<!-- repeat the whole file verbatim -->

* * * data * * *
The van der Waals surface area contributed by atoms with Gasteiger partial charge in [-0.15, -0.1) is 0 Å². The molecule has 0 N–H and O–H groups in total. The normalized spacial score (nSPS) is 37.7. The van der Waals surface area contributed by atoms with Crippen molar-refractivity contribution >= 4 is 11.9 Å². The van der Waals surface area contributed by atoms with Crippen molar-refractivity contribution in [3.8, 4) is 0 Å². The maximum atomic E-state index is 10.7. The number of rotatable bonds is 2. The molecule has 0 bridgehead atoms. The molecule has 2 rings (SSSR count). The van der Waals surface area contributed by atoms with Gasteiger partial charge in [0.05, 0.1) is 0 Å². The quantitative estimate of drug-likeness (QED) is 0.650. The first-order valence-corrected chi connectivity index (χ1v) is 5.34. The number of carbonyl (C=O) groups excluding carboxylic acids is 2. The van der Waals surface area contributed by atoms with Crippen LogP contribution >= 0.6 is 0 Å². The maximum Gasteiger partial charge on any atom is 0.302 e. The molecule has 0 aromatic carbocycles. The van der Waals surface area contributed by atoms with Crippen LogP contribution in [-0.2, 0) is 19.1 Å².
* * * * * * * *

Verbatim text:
The van der Waals surface area contributed by atoms with Gasteiger partial charge in [-0.15, -0.1) is 0 Å². The molecule has 0 N–H and O–H groups in total. The normalized spacial score (nSPS) is 37.7. The van der Waals surface area contributed by atoms with Crippen molar-refractivity contribution >= 4 is 11.9 Å². The van der Waals surface area contributed by atoms with Crippen molar-refractivity contribution in [3.8, 4) is 0 Å². The maximum atomic E-state index is 10.7. The number of rotatable bonds is 2. The molecule has 0 bridgehead atoms. The molecule has 2 rings (SSSR count). The van der Waals surface area contributed by atoms with Gasteiger partial charge in [0.05, 0.1) is 0 Å². The quantitative estimate of drug-likeness (QED) is 0.650. The first-order valence-corrected chi connectivity index (χ1v) is 5.34. The number of carbonyl (C=O) groups excluding carboxylic acids is 2. The van der Waals surface area contributed by atoms with Crippen LogP contribution >= 0.6 is 0 Å². The maximum Gasteiger partial charge on any atom is 0.302 e. The molecule has 0 aromatic carbocycles. The van der Waals surface area contributed by atoms with Crippen LogP contribution in [-0.2, 0) is 19.1 Å².